South-South and triangular cooperation

South-South and triangular cooperation is a funding mechanism and development tool increasingly used to achieve the ILO Decent Work Agenda, which has become a global goal and a universal commitment.

The time has come to understand development cooperation as more than a mere portfolio of projects funded by voluntary contributions and transfers to developing countries. It is now part of a broader international effort aligned with the 2030 Agenda, in which the ITCILO help to promote the ILO Decent Work Agenda through institutional capacity development.

South-South development cooperation has been extensively promoted and applied by the fast growing economies of Brazil, Russia, India, China, and South Africa (BRICS) which are forming a leading position and thus representing a pivotal new model of cooperation between countries from the Global South.

For more information about South-South and triangular cooperation, see the following links:

BRICS graphic

The United Nations defines South-South Cooperation (SSC) as “a process whereby two or more developing countries pursue their individual and/or shared national capacity development objectives through exchanges of knowledge, skills, resources and technical know-how, and through regional and interregional collective actions, including partnerships involving governments, regional organizations, civil society, academia and the private sector, for their individual and/or mutual benefit within and across regions. South-South cooperation is not a substitute for, but rather a complement to, North-South cooperation”. The SSC agenda is guiding by the principles of respect for national sovereignty, national ownership and independence, equality, non-conditionality, non-interference in domestic affairs, and mutual benefit.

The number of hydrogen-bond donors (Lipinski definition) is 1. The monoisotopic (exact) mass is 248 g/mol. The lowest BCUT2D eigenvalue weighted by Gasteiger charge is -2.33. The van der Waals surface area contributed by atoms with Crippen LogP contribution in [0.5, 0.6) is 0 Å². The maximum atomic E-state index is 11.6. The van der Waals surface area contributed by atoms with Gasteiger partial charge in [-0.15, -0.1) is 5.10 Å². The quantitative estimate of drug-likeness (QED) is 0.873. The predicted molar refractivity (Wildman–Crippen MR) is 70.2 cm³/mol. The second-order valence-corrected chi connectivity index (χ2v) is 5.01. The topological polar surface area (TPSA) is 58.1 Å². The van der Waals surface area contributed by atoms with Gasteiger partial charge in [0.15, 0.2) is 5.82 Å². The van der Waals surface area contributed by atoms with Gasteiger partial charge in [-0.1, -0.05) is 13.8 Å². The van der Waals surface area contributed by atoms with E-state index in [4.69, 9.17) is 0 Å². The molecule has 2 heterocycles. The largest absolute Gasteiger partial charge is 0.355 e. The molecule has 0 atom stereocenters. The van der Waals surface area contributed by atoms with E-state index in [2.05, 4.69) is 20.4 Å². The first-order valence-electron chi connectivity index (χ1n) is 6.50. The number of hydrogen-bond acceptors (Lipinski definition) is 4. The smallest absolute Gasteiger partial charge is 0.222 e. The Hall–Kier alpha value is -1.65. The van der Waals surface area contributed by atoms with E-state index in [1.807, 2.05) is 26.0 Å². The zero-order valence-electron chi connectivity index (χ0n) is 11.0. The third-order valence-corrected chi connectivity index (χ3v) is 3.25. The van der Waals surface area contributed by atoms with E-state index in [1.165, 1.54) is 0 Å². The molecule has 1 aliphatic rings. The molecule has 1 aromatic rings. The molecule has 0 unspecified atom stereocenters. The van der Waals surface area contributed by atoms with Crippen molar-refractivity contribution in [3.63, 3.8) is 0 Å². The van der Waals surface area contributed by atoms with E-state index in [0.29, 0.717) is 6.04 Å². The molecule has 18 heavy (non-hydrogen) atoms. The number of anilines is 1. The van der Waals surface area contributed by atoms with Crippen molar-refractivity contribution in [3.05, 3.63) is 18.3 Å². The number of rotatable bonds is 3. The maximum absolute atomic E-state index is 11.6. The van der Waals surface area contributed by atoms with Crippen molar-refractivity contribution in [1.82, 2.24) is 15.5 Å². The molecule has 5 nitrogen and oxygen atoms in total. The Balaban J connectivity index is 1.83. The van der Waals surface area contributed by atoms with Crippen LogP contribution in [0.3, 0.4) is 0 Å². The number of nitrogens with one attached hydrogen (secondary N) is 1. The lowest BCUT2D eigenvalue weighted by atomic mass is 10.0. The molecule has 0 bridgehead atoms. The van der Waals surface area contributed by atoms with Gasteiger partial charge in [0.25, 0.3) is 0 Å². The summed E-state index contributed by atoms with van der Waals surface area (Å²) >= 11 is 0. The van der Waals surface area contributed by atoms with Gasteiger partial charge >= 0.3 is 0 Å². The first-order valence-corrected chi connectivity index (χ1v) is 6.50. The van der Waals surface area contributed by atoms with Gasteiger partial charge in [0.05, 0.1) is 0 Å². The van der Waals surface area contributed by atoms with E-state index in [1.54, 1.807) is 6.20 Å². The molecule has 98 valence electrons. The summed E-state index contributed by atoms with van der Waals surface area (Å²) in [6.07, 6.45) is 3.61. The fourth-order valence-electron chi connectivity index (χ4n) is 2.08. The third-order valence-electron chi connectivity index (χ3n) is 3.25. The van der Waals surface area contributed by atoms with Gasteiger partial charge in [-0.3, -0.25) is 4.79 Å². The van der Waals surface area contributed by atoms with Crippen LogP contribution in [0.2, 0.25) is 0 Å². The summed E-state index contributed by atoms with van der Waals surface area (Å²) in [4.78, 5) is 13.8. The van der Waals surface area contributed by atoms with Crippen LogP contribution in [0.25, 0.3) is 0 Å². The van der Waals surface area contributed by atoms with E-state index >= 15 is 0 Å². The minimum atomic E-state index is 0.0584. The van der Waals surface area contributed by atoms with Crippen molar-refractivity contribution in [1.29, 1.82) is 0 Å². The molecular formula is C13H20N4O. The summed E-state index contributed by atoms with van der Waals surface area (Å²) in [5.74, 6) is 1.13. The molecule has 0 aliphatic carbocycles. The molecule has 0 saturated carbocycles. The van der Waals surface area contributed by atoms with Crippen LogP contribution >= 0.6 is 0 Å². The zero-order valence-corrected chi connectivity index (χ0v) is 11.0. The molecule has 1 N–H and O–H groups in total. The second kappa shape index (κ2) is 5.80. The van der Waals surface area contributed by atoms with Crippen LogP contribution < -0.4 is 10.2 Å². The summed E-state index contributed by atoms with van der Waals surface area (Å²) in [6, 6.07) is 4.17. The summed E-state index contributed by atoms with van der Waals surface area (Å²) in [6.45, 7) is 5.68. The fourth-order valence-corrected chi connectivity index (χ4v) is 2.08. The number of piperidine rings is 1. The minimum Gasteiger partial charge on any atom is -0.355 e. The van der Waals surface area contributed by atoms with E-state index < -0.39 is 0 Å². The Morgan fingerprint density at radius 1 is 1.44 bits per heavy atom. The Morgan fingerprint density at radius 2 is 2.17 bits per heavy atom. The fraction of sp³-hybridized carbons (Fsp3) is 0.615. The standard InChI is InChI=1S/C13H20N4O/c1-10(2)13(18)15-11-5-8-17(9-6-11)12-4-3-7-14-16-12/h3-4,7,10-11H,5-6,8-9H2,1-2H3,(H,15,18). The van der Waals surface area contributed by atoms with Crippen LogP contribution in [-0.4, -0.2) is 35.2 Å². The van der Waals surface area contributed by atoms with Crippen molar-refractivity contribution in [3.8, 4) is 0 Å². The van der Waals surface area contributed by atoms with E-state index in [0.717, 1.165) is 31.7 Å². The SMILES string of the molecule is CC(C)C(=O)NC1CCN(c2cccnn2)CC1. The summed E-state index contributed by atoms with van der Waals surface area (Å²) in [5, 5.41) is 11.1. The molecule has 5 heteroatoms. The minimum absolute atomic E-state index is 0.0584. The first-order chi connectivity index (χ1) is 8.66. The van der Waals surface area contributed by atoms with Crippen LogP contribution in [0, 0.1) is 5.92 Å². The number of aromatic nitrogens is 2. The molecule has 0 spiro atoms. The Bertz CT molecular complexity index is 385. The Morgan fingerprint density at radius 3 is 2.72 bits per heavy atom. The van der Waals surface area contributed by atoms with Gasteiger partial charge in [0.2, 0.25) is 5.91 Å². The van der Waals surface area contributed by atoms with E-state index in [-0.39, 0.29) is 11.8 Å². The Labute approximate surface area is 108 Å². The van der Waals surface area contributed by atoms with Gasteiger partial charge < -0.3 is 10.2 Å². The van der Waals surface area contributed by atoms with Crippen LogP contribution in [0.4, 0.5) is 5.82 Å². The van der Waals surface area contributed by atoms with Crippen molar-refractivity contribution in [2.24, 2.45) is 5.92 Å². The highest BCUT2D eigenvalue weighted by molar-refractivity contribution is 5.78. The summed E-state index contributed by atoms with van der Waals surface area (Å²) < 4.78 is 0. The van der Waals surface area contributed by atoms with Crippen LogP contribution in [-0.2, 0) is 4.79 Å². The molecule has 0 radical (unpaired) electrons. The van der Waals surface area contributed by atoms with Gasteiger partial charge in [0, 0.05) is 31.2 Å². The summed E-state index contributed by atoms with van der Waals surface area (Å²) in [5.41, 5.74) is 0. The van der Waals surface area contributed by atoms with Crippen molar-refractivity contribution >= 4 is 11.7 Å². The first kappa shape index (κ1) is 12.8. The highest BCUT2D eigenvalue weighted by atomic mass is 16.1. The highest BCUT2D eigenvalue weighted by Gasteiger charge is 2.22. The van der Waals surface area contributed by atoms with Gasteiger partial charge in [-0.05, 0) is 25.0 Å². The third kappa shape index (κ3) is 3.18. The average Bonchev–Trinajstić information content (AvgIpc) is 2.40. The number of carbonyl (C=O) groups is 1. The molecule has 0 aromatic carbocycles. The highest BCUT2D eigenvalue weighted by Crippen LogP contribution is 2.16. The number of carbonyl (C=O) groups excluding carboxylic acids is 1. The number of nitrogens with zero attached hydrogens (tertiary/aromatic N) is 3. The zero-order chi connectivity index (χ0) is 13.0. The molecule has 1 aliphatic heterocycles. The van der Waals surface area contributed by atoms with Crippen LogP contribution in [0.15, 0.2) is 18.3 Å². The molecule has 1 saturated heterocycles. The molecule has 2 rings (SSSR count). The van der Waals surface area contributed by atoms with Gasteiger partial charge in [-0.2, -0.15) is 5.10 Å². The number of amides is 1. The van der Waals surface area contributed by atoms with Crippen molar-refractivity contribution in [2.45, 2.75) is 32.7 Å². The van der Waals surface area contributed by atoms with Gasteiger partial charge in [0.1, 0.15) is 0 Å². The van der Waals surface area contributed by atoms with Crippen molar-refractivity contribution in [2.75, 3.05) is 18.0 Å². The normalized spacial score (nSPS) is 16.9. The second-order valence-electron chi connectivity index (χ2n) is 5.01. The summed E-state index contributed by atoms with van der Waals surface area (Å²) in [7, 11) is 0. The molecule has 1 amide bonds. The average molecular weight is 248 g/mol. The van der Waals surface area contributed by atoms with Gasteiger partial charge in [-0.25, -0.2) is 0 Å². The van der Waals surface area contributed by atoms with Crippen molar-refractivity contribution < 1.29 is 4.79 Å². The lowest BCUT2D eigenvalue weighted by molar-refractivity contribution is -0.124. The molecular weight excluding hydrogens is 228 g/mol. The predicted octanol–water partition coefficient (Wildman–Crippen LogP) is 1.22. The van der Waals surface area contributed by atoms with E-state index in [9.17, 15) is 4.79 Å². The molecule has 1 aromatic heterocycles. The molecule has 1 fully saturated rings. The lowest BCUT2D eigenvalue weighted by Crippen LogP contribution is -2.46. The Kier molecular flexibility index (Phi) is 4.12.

South-South Cooperation in practical terms means A partnership between equals; mutual sharing and exchange of key development solutions between countries from the Global South. It encompasses a multi-stakeholder approach. Represents a complement and not a substitute of traditional North-South cooperation.

South-South cooperation principles


  • Positive effects of cultural, economic, political or social exchange and proximity among countries that practice it.
  • Similar development levels and experiences make good practices from one country highly adaptable to another country from the South.
  • Sharing and adapting evidence-based good practices is a cost- effective mean to address development challenges.
  •  Cooperation between two or more countries from the South with a country from the North.
  •  Assistance from the North could be in the form of financial contribution or technical expertise.
  •  It must be driven by the developing countries involved and in line with their national priorities.
  •  Horizontality.

This is the most common type of cooperation between countries from the South and happens in the framework of regional, sub-regional, inter-regional groups/platforms.

Some examples are the following:

Regional – African Union, ASEAN

Sub-regional – MERCOSUR

Inter-regional - CPLP, BRICS, IBSA